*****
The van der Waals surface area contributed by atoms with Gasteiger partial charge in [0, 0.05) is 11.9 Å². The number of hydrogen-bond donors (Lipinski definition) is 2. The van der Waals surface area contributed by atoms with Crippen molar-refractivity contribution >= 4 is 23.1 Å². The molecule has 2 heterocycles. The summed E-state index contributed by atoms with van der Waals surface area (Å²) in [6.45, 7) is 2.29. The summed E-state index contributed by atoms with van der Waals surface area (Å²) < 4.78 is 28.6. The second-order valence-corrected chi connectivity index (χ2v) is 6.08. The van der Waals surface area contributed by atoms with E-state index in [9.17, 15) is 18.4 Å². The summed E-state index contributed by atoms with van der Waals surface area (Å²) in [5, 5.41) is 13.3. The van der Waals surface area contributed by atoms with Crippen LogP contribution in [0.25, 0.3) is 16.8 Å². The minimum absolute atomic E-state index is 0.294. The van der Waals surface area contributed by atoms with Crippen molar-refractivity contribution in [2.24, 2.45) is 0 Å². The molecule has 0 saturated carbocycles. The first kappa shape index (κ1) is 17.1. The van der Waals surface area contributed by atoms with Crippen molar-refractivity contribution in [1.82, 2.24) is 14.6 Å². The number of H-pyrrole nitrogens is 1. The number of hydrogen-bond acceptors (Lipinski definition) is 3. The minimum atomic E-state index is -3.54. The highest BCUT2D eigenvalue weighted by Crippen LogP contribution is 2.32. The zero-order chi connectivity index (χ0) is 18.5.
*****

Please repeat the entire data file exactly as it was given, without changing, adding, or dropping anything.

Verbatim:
The van der Waals surface area contributed by atoms with Gasteiger partial charge in [0, 0.05) is 11.9 Å². The number of hydrogen-bond donors (Lipinski definition) is 2. The van der Waals surface area contributed by atoms with Crippen molar-refractivity contribution >= 4 is 23.1 Å². The molecule has 2 heterocycles. The summed E-state index contributed by atoms with van der Waals surface area (Å²) in [6.45, 7) is 2.29. The summed E-state index contributed by atoms with van der Waals surface area (Å²) < 4.78 is 28.6. The second-order valence-corrected chi connectivity index (χ2v) is 6.08. The van der Waals surface area contributed by atoms with E-state index in [9.17, 15) is 18.4 Å². The summed E-state index contributed by atoms with van der Waals surface area (Å²) in [5, 5.41) is 13.3. The van der Waals surface area contributed by atoms with Crippen LogP contribution in [0.25, 0.3) is 16.8 Å². The minimum absolute atomic E-state index is 0.294. The van der Waals surface area contributed by atoms with Crippen molar-refractivity contribution in [2.24, 2.45) is 0 Å². The molecule has 0 saturated carbocycles. The first kappa shape index (κ1) is 17.1. The van der Waals surface area contributed by atoms with Crippen molar-refractivity contribution in [1.82, 2.24) is 14.6 Å². The number of H-pyrrole nitrogens is 1. The number of hydrogen-bond acceptors (Lipinski definition) is 3. The minimum atomic E-state index is -3.54. The highest BCUT2D eigenvalue weighted by Crippen LogP contribution is 2.32. The zero-order chi connectivity index (χ0) is 18.5.